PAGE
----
Asteroid 2020 ME1 passed by the Earth at a distance of about 759 100 km (1.98 times the average distance between the Earth and the Moon, or 0.51% of the distance between the Earth and the Sun), slightly before 6.15 am GMT on Sunday 28 June 2020. There was no danger of the asteroid hitting us, though were it to do so it would not have presented a significant threat. 2020 ME1 has an estimated equivalent diameter of 11-33 m (i.e. it is estimated that a spherical object with the same volume would be 11-33 m in diameter), and an object of this size would be expected to explode in an airburst (an explosion caused by superheating from friction with the Earth's atmosphere, which is greater than that caused by simply falling, due to the orbital momentum of the asteroid) in the atmosphere between 30 and 15 km above the ground, with only fragmentary material reaching the Earth's surface.
2020 ME1 was discovered on 21 June 2020 (seven days before its closest encounter with the Earth) by the University of Hawaii's PANSTARRS telescope. The designation 2020 ME1 implies that it was the 29th asteroid (asteroid R - in numbering asteroids the letters A-Y, excluding I, are assigned numbers from 1 to 24, with a number added to the end each time the alphabet is ended, so that A = 1, A1 = 25, A2 = 49, etc., which means that M1 = (1 x 24 + 5 = 29) discovered in the second half of June 2020 (period 2020 M - the year being split into 24 half-months represented by the letters A-Y, with I being excluded).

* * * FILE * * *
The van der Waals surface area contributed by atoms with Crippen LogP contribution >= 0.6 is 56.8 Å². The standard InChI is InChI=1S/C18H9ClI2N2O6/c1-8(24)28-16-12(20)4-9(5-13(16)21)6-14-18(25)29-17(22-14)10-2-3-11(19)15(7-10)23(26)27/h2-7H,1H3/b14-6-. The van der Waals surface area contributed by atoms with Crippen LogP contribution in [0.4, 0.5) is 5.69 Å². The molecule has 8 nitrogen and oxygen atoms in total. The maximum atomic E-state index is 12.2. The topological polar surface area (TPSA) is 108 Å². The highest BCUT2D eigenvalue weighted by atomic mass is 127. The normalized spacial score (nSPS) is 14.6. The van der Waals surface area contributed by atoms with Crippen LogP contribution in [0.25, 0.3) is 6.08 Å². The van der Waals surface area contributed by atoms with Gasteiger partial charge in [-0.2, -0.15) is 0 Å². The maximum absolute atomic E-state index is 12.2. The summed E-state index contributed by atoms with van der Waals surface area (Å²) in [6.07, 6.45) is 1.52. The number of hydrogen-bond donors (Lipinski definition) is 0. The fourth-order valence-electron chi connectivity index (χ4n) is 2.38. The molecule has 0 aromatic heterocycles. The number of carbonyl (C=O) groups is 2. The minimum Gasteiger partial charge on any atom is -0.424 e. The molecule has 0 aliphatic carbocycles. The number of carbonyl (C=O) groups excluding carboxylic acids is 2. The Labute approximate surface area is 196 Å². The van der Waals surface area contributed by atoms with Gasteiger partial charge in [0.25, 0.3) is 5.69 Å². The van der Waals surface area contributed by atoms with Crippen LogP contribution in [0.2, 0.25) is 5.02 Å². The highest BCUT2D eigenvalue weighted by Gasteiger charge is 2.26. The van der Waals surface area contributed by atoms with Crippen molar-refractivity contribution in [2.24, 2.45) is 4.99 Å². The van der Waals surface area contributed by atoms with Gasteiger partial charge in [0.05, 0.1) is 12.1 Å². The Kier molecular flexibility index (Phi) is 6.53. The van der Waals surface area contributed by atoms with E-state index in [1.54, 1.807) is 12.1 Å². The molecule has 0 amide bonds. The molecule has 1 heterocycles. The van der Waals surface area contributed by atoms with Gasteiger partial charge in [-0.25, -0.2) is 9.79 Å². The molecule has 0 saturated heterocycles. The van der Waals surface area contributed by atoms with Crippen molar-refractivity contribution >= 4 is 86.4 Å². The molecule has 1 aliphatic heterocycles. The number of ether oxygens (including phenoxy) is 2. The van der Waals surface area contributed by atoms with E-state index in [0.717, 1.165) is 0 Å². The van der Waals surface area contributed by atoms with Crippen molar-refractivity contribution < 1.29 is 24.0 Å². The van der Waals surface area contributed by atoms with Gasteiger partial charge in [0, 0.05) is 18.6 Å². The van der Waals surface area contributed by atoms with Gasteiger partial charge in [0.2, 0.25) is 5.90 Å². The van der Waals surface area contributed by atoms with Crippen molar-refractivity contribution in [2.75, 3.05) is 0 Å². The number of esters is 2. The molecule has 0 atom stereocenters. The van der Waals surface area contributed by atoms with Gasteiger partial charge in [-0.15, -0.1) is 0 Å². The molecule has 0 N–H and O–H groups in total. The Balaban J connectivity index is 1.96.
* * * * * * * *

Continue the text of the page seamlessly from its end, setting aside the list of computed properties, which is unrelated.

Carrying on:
2020 ME1 has an 960 day (2.63 year) orbital period and an eccentric orbit tilted at an angle of 1.10° to the plane of the Solar System, which takes it from 0.91 AU from the Sun (i.e. 91% of the the average distance at which the Earth orbits the Sun) to 2.90 AU from the Sun (i.e. 290% of the average distance at which the Earth orbits the Sun, and almost twice the distance at which Mars orbits the Sun). It is therefore classed as an Apollo Group Asteroid (an asteroid that is on average further from the Sun than the Earth, but which does get closer). This means that close encounters between the asteroid and Earth happen occasionally, with the last thought to have happened in June 1978 and the next predicted in September 2060.The asteroid also sometimes passes close to the planet Mars, with next such encounter predicted in August 2089.
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